Based on survey results, the program created small media (ie banners, posters, rack cards, clinic signage, and direct mailing) and mass media (ie radio, television ads, print ads, and billboards) campaigns to promote the UCCP services available. The media messages were designed to eliminate misconceptions regarding program eligibility and encourage eligible women to use program services. The campaign slogan, “Testing, As Easy as One, Two, FREE,” informed women about free screening services and emphasized the ease of signing up.

The campaign was implemented over 4 months. Compared with the same period in the previous year, the program experienced a 171% increase in the number of calls inquiring about free screening services and a 20% increase in program enrollment. The increase in enrollment was attributed to the campaign because no other recruitment activities occurred at that time. Continued campaign efforts targeting low-income women help to improve cancer screening among this target population.

Ohio Breast and Cervical Cancer Project

The Ohio Breast and Cervical Cancer Project (OH BCCP) aims to recruit eligible women to the program for screening services. Toward this end, it implemented several public education and targeted outreach strategies. One example is an informational workshop conducted for medical providers, social service organizations, and other health care delivery organizations in northeastern Ohio. The workshop was conducted to inform participants about OH BCCP services, policies, eligibility criteria, and referral procedures and encourage them to refer clients to the program. The workshop, conducted in partnership with the American Cancer Society, Susan G. Komen for the Cure, and the National Cancer Institute's Cancer Information Service, attracted approximately 80 participants. Several months later, the same workshop was repeated with providers and social service organizations across the entire state, reaching approximately 80 additional participants. The established partnerships and workshops helped to create a larger network from which to recruit women. The partnerships also allowed the OH BCCP to share information, avoid duplication of efforts, increase project efficiency, fill service gaps, and identify best practices in project management.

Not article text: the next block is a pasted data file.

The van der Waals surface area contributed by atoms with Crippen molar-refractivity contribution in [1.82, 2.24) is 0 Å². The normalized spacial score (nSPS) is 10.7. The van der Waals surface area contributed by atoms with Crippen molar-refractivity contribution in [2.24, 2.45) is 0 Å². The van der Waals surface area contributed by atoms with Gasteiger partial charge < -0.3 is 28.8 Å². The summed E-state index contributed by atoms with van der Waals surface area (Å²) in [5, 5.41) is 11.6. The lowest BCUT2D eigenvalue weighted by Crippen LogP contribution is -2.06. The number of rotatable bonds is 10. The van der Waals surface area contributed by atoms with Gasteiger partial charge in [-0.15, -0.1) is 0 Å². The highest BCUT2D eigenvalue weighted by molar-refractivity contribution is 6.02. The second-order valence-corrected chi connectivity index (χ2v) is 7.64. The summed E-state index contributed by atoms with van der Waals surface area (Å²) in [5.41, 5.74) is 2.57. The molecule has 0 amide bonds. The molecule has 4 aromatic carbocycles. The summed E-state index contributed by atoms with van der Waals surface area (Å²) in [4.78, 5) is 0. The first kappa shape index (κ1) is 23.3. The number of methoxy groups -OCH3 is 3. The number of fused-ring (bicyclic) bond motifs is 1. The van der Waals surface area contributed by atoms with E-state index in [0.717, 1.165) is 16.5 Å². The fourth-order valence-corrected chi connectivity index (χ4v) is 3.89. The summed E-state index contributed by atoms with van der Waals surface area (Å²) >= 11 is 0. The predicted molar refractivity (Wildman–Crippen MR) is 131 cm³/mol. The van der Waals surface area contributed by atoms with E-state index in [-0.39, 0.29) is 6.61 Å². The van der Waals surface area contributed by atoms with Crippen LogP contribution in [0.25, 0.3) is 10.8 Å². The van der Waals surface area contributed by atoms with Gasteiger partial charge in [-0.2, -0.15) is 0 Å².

The OH BCCP also conducted a mass media campaign to reach women in their target audience. The campaign encouraged women, who are busy and accustomed to taking care of others instead of themselves, to take time to get screened for breast and cervical cancer. The campaign included a television commercial that aired on local and cable networks in the northeastern, northwestern, and central regions of Ohio and a concurrently running radio ad that aired on both English- and Spanish-language radio stations. The TV commercial aired 1136 times over a 3-week period, primarily on weekdays during daytime TV and evening entertainment news programs. The radio ad aired 1164 times. In addition, print ads were placed in coupon mailers, magazines, and newspapers and on billboards, pharmacy bags, city buses, bus stops, and phone banks

Enrollment in the OH BCCP increased by approximately 4000 women statewide in the period immediately following these recruitment activities. When compared with the same period in the previous year, there was a 32% increase in enrollment associated with these activities. In northeastern Ohio specifically, where a live information session was held and the concentration of advertising was higher, a 43% increase in OH BCCP enrollment was observed.

Georgia Breast and Cervical Cancer Program